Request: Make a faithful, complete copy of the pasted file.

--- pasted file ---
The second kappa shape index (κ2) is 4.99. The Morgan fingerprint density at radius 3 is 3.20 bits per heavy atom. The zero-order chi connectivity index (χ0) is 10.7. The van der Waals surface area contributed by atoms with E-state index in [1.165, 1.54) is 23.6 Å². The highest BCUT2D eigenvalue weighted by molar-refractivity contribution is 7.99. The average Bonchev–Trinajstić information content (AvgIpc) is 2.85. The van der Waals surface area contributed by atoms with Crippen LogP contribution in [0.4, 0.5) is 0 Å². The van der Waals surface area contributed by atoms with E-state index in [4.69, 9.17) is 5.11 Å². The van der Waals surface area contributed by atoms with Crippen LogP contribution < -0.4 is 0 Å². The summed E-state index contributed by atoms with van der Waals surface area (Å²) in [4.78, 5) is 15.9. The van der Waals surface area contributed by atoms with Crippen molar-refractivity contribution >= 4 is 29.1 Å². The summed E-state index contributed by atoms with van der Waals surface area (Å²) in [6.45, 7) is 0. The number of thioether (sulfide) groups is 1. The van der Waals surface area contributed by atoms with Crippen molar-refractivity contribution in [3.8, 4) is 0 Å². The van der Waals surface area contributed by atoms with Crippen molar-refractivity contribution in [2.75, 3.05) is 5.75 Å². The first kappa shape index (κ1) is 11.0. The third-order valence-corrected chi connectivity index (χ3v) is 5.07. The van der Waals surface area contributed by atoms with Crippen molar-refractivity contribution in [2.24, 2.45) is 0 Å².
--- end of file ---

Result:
The second kappa shape index (κ2) is 4.99. The Morgan fingerprint density at radius 3 is 3.20 bits per heavy atom. The zero-order chi connectivity index (χ0) is 10.7. The van der Waals surface area contributed by atoms with E-state index in [1.165, 1.54) is 23.6 Å². The highest BCUT2D eigenvalue weighted by molar-refractivity contribution is 7.99. The average Bonchev–Trinajstić information content (AvgIpc) is 2.85. The van der Waals surface area contributed by atoms with Crippen LogP contribution in [0.4, 0.5) is 0 Å². The van der Waals surface area contributed by atoms with E-state index in [4.69, 9.17) is 5.11 Å². The van der Waals surface area contributed by atoms with Crippen LogP contribution < -0.4 is 0 Å². The summed E-state index contributed by atoms with van der Waals surface area (Å²) in [4.78, 5) is 15.9. The van der Waals surface area contributed by atoms with Crippen molar-refractivity contribution >= 4 is 29.1 Å². The summed E-state index contributed by atoms with van der Waals surface area (Å²) in [6.45, 7) is 0. The number of thioether (sulfide) groups is 1. The van der Waals surface area contributed by atoms with Crippen molar-refractivity contribution in [3.8, 4) is 0 Å². The van der Waals surface area contributed by atoms with Crippen molar-refractivity contribution in [2.75, 3.05) is 5.75 Å². The first kappa shape index (κ1) is 11.0. The third-order valence-corrected chi connectivity index (χ3v) is 5.07. The van der Waals surface area contributed by atoms with Crippen molar-refractivity contribution in [2.24, 2.45) is 0 Å².